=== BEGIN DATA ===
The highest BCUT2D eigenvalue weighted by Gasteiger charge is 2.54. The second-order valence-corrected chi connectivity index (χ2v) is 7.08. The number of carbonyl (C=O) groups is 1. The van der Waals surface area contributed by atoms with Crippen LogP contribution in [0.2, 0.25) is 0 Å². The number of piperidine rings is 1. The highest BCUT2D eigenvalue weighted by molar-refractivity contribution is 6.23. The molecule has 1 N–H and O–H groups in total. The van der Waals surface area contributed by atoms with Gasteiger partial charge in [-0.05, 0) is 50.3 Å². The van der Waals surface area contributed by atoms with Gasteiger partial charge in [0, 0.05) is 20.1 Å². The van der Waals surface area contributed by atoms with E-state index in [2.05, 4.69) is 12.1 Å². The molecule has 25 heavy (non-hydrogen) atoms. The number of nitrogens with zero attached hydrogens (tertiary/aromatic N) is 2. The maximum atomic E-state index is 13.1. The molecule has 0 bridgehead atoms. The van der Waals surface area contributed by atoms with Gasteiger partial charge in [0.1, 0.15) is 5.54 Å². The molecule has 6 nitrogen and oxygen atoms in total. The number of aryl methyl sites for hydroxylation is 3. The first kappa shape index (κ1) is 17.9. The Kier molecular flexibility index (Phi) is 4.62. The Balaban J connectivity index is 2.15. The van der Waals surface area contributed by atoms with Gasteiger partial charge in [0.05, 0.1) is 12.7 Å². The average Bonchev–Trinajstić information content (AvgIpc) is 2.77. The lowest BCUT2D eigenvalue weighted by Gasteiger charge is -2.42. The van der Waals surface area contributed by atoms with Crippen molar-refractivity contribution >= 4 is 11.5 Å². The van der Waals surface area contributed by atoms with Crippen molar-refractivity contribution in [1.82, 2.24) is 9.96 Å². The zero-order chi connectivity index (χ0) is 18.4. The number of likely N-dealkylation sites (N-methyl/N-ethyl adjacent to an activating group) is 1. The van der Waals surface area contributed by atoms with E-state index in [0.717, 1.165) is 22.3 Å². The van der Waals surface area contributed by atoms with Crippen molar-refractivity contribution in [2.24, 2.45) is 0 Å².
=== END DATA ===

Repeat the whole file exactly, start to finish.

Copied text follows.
The highest BCUT2D eigenvalue weighted by Gasteiger charge is 2.54. The second-order valence-corrected chi connectivity index (χ2v) is 7.08. The number of carbonyl (C=O) groups is 1. The van der Waals surface area contributed by atoms with Crippen LogP contribution in [0.2, 0.25) is 0 Å². The number of piperidine rings is 1. The highest BCUT2D eigenvalue weighted by molar-refractivity contribution is 6.23. The molecule has 1 N–H and O–H groups in total. The van der Waals surface area contributed by atoms with Gasteiger partial charge in [-0.05, 0) is 50.3 Å². The van der Waals surface area contributed by atoms with Gasteiger partial charge in [0, 0.05) is 20.1 Å². The van der Waals surface area contributed by atoms with E-state index in [2.05, 4.69) is 12.1 Å². The molecule has 25 heavy (non-hydrogen) atoms. The number of nitrogens with zero attached hydrogens (tertiary/aromatic N) is 2. The maximum atomic E-state index is 13.1. The molecule has 0 bridgehead atoms. The van der Waals surface area contributed by atoms with Gasteiger partial charge in [0.1, 0.15) is 5.54 Å². The molecule has 6 nitrogen and oxygen atoms in total. The number of aryl methyl sites for hydroxylation is 3. The first kappa shape index (κ1) is 17.9. The Kier molecular flexibility index (Phi) is 4.62. The Balaban J connectivity index is 2.15. The van der Waals surface area contributed by atoms with Gasteiger partial charge in [0.05, 0.1) is 12.7 Å². The average Bonchev–Trinajstić information content (AvgIpc) is 2.77. The lowest BCUT2D eigenvalue weighted by Gasteiger charge is -2.42. The van der Waals surface area contributed by atoms with Crippen molar-refractivity contribution >= 4 is 11.5 Å². The van der Waals surface area contributed by atoms with Crippen molar-refractivity contribution in [1.82, 2.24) is 9.96 Å². The zero-order chi connectivity index (χ0) is 18.4. The number of likely N-dealkylation sites (N-methyl/N-ethyl adjacent to an activating group) is 1. The van der Waals surface area contributed by atoms with E-state index in [0.717, 1.165) is 22.3 Å². The van der Waals surface area contributed by atoms with Crippen molar-refractivity contribution in [2.24, 2.45) is 0 Å².